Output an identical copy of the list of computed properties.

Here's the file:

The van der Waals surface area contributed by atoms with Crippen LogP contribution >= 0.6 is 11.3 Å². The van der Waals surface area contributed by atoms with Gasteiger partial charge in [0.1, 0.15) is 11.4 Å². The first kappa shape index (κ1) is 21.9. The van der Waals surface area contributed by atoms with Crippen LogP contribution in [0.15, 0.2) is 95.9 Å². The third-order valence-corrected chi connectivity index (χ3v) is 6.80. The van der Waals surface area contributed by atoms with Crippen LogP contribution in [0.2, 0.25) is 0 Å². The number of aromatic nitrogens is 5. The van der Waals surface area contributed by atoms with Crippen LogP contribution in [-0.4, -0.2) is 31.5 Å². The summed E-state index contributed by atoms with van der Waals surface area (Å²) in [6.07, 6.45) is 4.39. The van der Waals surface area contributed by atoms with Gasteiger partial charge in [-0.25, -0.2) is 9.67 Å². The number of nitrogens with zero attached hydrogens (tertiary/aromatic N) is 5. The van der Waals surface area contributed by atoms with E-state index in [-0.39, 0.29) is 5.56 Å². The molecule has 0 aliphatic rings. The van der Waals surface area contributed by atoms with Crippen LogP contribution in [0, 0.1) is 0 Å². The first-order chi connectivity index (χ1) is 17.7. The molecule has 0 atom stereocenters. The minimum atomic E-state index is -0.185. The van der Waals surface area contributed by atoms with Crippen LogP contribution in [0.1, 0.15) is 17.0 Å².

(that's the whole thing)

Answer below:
The van der Waals surface area contributed by atoms with Crippen LogP contribution >= 0.6 is 11.3 Å². The van der Waals surface area contributed by atoms with Gasteiger partial charge in [0.1, 0.15) is 11.4 Å². The first kappa shape index (κ1) is 21.9. The van der Waals surface area contributed by atoms with Crippen LogP contribution in [0.15, 0.2) is 95.9 Å². The third-order valence-corrected chi connectivity index (χ3v) is 6.80. The van der Waals surface area contributed by atoms with Crippen LogP contribution in [0.2, 0.25) is 0 Å². The number of aromatic nitrogens is 5. The van der Waals surface area contributed by atoms with Crippen LogP contribution in [-0.4, -0.2) is 31.5 Å². The summed E-state index contributed by atoms with van der Waals surface area (Å²) in [6.07, 6.45) is 4.39. The van der Waals surface area contributed by atoms with Gasteiger partial charge in [-0.25, -0.2) is 9.67 Å². The number of nitrogens with zero attached hydrogens (tertiary/aromatic N) is 5. The van der Waals surface area contributed by atoms with E-state index in [-0.39, 0.29) is 5.56 Å². The molecule has 0 aliphatic rings. The van der Waals surface area contributed by atoms with Crippen LogP contribution in [0, 0.1) is 0 Å². The first-order chi connectivity index (χ1) is 17.7. The molecule has 0 atom stereocenters. The minimum atomic E-state index is -0.185. The van der Waals surface area contributed by atoms with Crippen LogP contribution in [0.1, 0.15) is 17.0 Å².